Now, that being said, there is a big difference between merely recording numbers and generating meaningful, actionable insights, because when you do the latter, you can achieve three really important things:

1. Improve Patient Care
Outcomes data is unique, because it is tied to the efficacy of care. When providers can proactively collect and analyze this information themselves, they gain insight that they can use to improve care, streamline operations, identify best practices, and guide business decisions. The benefit of outcomes data does not stop at the individual provider level: When therapists create a large pool of collective data with the intent to improve patient care, the entire industry benefits, because we gain the ability to prove the effectiveness of physical therapy across the board. When we do that, payer networks will have more of an incentive to make physical therapy widely available and affordable to beneficiaries, which means patients will have better access to our cost-effective, noninvasive treatments.

2. Influence Payment Rates
In the past, many therapists shied away from collecting outcomes data because they were afraid it would negatively impact their contracts and, as a result, their finances; and that fear had some merit. Luckily, though, times are changing, because more of the data we are collecting today actually reflects the value we provide our patients. As an industry, we have the opportunity to demonstrate our ability to improve our patients’ lives and highlight the downstream cost savings we achieve. Once we collect enough data, we can leverage it to negotiate better payment rates, boost referrals, and even advocate for policies that ensure we are taken into consideration for future payment models. The more data points we gather, measure, and transform into meaningful, actionable information, the more influence we will have in creating the future we want.

3. Position Physical Therapists as Key Health Care Players
According to a research study cited by the American Physical Therapy Association (APTA),³ patients who seek therapy early in the course of treatment for low back pain generate significantly lower health care costs than patients who do not. And that is just one study. There are plenty of other musculoskeletal conditions for which this holds true. Unfortunately, it seems we might be the only ones who know this—because the general public does not. And with collaborative care models becoming the new norm, it is time we step in and claim our position as primary care practitioners—and command the recognition we deserve. To do so, we need concrete proof that definitively shows the results we are capable of achieving. In other words, we need outcomes data—and the right kind of outcomes data at that. This means we must:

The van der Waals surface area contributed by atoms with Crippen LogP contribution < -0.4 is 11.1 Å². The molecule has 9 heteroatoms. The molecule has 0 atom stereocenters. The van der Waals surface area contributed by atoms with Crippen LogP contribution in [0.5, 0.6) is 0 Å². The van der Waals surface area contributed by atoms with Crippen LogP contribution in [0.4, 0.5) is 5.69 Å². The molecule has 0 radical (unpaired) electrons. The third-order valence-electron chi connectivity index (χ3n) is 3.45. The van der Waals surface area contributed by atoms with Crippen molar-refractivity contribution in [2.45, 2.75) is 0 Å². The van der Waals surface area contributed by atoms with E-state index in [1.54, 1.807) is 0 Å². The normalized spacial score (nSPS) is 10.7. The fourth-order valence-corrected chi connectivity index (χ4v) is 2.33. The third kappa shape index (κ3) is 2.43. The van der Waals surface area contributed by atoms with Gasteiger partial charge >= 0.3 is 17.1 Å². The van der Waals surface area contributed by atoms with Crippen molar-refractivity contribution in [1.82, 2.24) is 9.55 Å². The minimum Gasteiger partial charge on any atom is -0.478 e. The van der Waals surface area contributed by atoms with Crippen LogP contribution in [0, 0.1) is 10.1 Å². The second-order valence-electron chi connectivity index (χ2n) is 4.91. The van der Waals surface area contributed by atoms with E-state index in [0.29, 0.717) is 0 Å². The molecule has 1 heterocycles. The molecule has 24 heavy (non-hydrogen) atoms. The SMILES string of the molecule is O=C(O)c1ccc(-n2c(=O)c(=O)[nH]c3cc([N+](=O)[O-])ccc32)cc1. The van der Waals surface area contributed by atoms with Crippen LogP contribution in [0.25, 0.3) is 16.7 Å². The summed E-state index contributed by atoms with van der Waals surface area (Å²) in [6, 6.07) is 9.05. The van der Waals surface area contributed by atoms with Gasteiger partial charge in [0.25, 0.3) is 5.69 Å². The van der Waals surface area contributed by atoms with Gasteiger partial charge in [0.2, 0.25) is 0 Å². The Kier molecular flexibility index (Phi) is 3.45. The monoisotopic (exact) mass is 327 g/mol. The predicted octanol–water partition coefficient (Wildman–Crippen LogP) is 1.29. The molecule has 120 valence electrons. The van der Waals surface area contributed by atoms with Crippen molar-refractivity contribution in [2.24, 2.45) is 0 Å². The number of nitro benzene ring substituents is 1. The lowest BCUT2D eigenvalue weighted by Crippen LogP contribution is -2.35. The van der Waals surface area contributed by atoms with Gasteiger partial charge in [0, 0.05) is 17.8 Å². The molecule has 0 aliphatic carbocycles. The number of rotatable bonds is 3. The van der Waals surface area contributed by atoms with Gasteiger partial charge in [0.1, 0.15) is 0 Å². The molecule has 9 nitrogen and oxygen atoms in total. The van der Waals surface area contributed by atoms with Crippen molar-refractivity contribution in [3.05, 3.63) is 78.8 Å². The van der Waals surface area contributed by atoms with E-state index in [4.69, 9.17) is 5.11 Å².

• use standardized tools to collect outcomes data,
  • select measurements recognized outside of the rehab therapy realm, and
  • push to make our findings more widely available outside of individual clinics.

The Benefit to Your Practice

By now you know that outcomes data is an important piece of the proving-our-value puzzle—and that it impacts both care quality and payments. You also know that if physical therapists produce outcomes data on a large enough scale, it will help all of us better assert ourselves as neuromuscular experts. But those are longer plays. What about some immediate gratification? Well, as it turns out, outcomes data actually can help you be a better physical therapist and run a better practice—now. That is because you can use the data you collect to:

  • Better assess clinical performance through benchmarking.
  • Compare your clinic’s data to various data points for clinics in your region/specialty.
  • Identify areas of need/competitive deficiencies and create correctional plans.

Sounds good, right? Now, on to the tactical stuff.

Getting Started

We are all clear on why outcomes data is beneficial and important, so let us talk about how to start tracking it. First of all, you can breathe a big sigh of relief, because you’re probably already completing outcomes tools and recording the information as part of your standard documentation, which is great. All that is left, then, is to establish the right processes and implement the right software—because to collect and analyze data in an accurate, timely, and consistent manner, you will need some type of software.

Of course, if you prefer to administer paper tests to your patients, you can still print them out, but it is best to record and store the results in a therapy-specific outcomes tracking software. I suggest doing so in a user-friendly, web-based system—preferably one that integrates with your electronic medical records (EMR). That way, you do not have to waste time—or risk any associated errors⁴—with double data entry. Plus, the system will instantly record the data you collect within the appropriate medical record. This type of software makes it much easier to hold yourself and your staff members accountable for consistently collecting outcomes information. This last step is important, because with any data-tracking endeavor, consistency is key.